Posted by Soapymac on December 23, 1998 at 20:15:38:
Posted by Soapymac on December 23, 1998 at 20:15:38:
A Great Christmas Story - Posted by John Behle
Posted by John Behle on December 22, 1998 at 11:58:27:
A Christmas Story
It’s just a small, white envelope stuck among the branches of our Christmas tree. No name, no identification, no inscription. It has peeked through the branches of our tree for the past 10 years or so.
It all began because my husband Mike hated Christmas - oh, not the true meaning of Christmas, but the commercial aspects of it - overspending, the frantic running around at the last minute to get a tie for Uncle Harry and the dusting powder for Grandma-the gifts given in desperation because you couldn’t think of anything else.
Knowing he felt this way, I decided one year to bypass the usual shirts, sweaters, ties and so forth. I reached for something special just for Mike.
The inspiration came in an unusual way. Our son Kevin, who was 12 that year, was wrestling at the junior level at the school he attended; and shortly before Christmas, there was a non-league match against a team sponsored by an inner-city church, mostly black.
These youngsters, dressed in sneakers so ragged that shoestrings seemed to be the only thing holding them together, presented a sharp contrast to our boys in their spiffy blue and gold uniforms and sparkling new wrestling shoes.
As the match began, I was alarmed to see that the other team was wrestling without headgear, a kind of light helmet designed to protect a wrestler’s ears. It was a luxury the ragtag team obviously could not afford.
Well, we ended up walloping them.
We took every weight class. And as each of their boys got up from the mat, he swaggered around in his tatters with false bravado, a kind of street pride that couldn’t acknowledge defeat. Mike, seated beside me, shook his head sadly, “I wish just one of them could have won,” he said. “They have a lot of potential, but losing like this could take the heart right out of them.”
Mike loved kids -all kids- and he knew them, having coached little league football, baseball and lacrosse. That’s when the idea for his present came. That afternoon, I went to a local sporting goods store and bought an assortment of wrestling headgear and shoes and sent them anonymously to the inner-city church. On Christmas Eve, I placed the envelope on the tree, the note inside telling Mike what I had done and that this was his gift from me.
His smile was the brightest thing about Christmas that year and in succeeding years. For each Christmas, I followed the tradition-one year sending a group of mentally handicapped youngsters to a hockey game, another year a check to a pair of elderly brothers whose home had burned to the ground the week before Christmas, and on and on.
The envelope became the highlight of our Christmas. It was always the last thing opened on Christmas morning and our children, ignoring their new toys, would stand with wide-eyed anticipation as their dad lifted the envelope from the tree to reveal its contents.
As the children grew, the toys gave way to more practical presents, but the envelope never lost its allure. The story doesn’t end there.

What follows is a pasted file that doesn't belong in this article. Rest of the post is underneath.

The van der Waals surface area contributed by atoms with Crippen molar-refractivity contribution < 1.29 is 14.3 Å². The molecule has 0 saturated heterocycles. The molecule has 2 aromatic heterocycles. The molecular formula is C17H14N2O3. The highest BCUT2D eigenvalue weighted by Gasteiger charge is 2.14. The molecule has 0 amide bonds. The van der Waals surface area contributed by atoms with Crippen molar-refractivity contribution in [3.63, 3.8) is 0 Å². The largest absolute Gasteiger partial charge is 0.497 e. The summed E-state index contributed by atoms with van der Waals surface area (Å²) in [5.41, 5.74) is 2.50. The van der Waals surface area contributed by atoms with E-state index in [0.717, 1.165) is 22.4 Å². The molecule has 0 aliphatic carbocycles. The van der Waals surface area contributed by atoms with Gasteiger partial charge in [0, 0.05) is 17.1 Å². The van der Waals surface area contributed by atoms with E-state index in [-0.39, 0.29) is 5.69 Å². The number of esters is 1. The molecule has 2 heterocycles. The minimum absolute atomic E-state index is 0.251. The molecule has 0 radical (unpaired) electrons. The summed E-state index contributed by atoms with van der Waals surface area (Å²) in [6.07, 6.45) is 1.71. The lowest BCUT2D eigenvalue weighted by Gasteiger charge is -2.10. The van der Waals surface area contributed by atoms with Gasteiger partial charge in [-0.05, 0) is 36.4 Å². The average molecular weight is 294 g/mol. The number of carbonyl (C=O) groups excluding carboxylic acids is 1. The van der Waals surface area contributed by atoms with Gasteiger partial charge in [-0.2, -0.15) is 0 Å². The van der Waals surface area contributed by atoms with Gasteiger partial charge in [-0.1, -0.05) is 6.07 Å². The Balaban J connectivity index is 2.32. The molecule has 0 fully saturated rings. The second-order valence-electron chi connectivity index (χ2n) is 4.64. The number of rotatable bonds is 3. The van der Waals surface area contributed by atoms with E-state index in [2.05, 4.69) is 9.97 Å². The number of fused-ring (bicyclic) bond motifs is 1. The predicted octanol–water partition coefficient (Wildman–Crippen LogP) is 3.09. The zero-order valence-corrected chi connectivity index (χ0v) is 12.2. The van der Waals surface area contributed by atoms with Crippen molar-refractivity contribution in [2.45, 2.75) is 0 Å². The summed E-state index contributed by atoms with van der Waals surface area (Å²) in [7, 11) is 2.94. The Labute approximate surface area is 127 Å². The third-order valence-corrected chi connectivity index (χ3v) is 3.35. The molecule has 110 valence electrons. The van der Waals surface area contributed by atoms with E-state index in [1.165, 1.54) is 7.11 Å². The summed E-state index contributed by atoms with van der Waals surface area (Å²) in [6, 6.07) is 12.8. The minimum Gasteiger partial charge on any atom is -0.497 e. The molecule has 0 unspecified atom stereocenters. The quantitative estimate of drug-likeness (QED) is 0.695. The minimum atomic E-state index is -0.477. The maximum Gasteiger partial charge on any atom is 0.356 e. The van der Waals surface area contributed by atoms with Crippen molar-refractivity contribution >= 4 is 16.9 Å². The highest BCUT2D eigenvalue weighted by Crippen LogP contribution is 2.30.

You see, we lost Mike last year due to dreaded cancer. When Christmas rolled around, I was still so wrapped in grief that I barely got the tree up. But Christmas Eve found me placing an envelope on the tree, and in the morning, it was joined by three more.
Each of our children, unbeknownst to the others, had placed an envelope on the tree for their dad. The tradition has grown and someday will expand even further with our grandchildren standing around the tree with wide-eyed anticipation watching as their fathers take down the envelope. Mike’s spirit, like the Christmas spirit, will always be with us.
May we all remember the Christmas spirit this year and allways.
Re: A Great Christmas Story - Posted by J.P. Vaughan
Posted by J.P. Vaughan on December 23, 1998 at 09:48:23:
My Dear John Behle,
Thank you so very much for adding such great dimension
to this site. Your vast knowledge and experience is
surpassed only by your deep humanity and wisdom.
Thank you for being who you are, John, and thank you
for sharing that with all of us.
Re: A Great Christmas Story - Posted by Cesar
Posted by Cesar on December 22, 1998 at 22:17:07:
You know, I was about to complain (since I can’t put the bit** word) and moan because the deals I was working on are not going to close until AFTER X-Mas, thus putting a damper ON my X-Mas, until I read this story.
My father currently has cancer, and it has progressively gotten worse this year. I am going to make this suggestion to him this year, and give him something he can carry forever…a tradition of hope.
Thank you very much, it has made my attendance on this website that much more enjoyable.
Re: Thanks John… - Posted by Steve (GA)
Posted by Steve (GA) on December 22, 1998 at 19:48:11:
…for a great story. Two years ago during this time of the year I lost my father and last year during this time I lost my mother-in-law, both to cancer. They were two of the most giving people you would ever want to meet. Your story brought back warm memories and reminded me I must not forget the real meaning of this season; Peace, love, and joy. Not sorrow and pain.
And while I am thinking about it, Thank You John for giving so freely of your knowledge all year long. It benefits all of us trying to learn this business.
Re: A Great Christmas Story - Posted by Rob FL
Posted by Rob FL on December 22, 1998 at 19:08:18:
Re: A Great Christmas Story - Posted by David Alexander
Posted by David Alexander on December 22, 1998 at 13:08:36:
That puts things in perspective,
Re: A Great Christmas Story - Posted by Lynn (AL)
Posted by Lynn (AL) on December 22, 1998 at 12:52:17:
Great story, John! Thanks for sharing it with us.